Sunday, October 6, 2013

Review: Pacific Rim

Copyright: Warner Bros. Pictures
If you desire to do a great injustice to this movie, you should compare it to other works of its director, Guillermo del Toro. An even bigger injustice would be to compare Pacific Rim to del Toro’s best film,  the brilliant movie El laberinto del fauno (Pan’s Labyrinth).

But these movies aren’t comparable, simply because of the fact that they play in different movie arenas. Del Toro’s latest film was made with only on purpose in mind – to look stunning on the big screen. Its story is based on the notion that good giant robots called Jagers, piloted by humans, fight against giant monsters called Kaijus. These huge, mindless aliens appeared on the bottom of the Pacific ocean, traveling to Earth through an interdimensional portal. Every human relationship in this movie is mostly irrelevant; the robots vs. monsters is the only really important thing, and it requires no additional reason or explanation.

As a monster movie should do, this film presents the  fights in great detail and length, keeping the dialogs, plot twists and everything else that requires any mental processing on an elementary school level. In Pacific Rim, audience has the liberty to focus all of its energy into the simple act of seeing, because there is nothing to understand (or miss out on). It this aspect, del Toro came close to Peter Jackson’s movies – every second of CGI is flawlessly animated, and the level of details (robot’s armor, buildings and vehicles that get caught up in the destruction) in every fight is stunning. In this aspect, I’m sure this film will stand the test of time, at least during this decade, before it starts to look outdated.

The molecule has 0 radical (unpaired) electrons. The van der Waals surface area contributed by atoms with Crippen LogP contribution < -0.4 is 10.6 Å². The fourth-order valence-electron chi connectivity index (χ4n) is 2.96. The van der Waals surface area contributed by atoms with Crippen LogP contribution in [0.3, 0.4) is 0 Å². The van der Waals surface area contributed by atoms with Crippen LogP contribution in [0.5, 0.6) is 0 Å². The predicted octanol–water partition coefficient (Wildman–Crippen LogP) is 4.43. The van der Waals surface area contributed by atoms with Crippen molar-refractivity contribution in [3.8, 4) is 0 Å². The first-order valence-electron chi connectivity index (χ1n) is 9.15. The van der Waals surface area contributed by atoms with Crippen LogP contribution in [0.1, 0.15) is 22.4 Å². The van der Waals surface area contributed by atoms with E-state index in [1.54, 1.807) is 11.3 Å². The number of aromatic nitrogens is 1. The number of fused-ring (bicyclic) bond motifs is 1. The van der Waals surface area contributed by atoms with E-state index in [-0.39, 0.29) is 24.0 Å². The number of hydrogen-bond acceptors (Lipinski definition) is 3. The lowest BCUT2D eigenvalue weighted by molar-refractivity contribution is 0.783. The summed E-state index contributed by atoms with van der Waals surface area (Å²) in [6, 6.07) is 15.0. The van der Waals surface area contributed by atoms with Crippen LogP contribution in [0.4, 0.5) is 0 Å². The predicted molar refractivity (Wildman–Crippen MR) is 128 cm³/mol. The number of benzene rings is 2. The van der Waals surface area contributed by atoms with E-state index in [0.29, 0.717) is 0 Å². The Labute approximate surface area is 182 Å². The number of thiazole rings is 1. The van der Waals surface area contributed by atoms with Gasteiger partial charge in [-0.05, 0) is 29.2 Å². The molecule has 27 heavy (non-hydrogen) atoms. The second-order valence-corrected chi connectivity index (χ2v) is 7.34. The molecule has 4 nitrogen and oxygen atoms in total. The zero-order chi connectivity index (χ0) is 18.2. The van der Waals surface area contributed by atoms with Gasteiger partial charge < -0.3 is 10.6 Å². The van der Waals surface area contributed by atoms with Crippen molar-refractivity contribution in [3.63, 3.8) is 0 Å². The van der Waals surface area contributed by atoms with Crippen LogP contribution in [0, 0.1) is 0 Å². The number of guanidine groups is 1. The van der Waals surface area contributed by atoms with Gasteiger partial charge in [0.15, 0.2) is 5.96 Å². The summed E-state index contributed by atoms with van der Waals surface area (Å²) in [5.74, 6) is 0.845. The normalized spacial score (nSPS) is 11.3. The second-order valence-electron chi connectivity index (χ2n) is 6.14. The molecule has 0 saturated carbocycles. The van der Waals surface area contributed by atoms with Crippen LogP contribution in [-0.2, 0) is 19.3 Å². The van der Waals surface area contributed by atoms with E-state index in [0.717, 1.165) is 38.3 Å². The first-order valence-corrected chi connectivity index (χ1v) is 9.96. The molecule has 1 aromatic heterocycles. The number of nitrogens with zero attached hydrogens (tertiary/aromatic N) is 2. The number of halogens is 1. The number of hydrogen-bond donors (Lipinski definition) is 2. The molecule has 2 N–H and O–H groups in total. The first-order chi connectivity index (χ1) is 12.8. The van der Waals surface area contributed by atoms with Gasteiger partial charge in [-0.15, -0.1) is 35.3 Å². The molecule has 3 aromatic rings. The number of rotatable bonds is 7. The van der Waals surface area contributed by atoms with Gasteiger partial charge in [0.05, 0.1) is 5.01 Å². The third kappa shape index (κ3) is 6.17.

Charlie Hunnam held his own as the main character, reactivated pilot and unwilling warrior, Raleigh Becket, although in some scenes his body language (swaggering walk) reverts to Jax  from the TV show Sons of Anarchy. In spite of that, this role definitely shows he has a lot of star potential. The supporting cast is even better – veterans like Idris Elba and Ron Perlman are expectedly steadfast in the shoes of their characters (in Perlman’s case, those shoes are literally gold-plated), while Charlie Day provides the comic relief as the ecstatic scientist dr. Newton Geiszler.

In spite of the fact that the plot is paper thin, I was impressed how the writers managed to sneak in some environmental ideas about humanity's influence on the phenomenon of climate change. Although it was very subtle and not in any way preachy, it’s still nice to see that art, even in this simplified form, doesn’t neglect its duty to raise awareness about the problems we face in real life.

Basically a prolonged episode of Power Rangers on enormous budget and better script writers (plus a bit of a "disaster porn" approach), Pacific Rim is everything that a summer blockbuster should be. In any other iteration, it could have turned out as an overly ambitious failure or a unintentionally funny and childish film, but del Toro took all the ingredients and made this movie just right.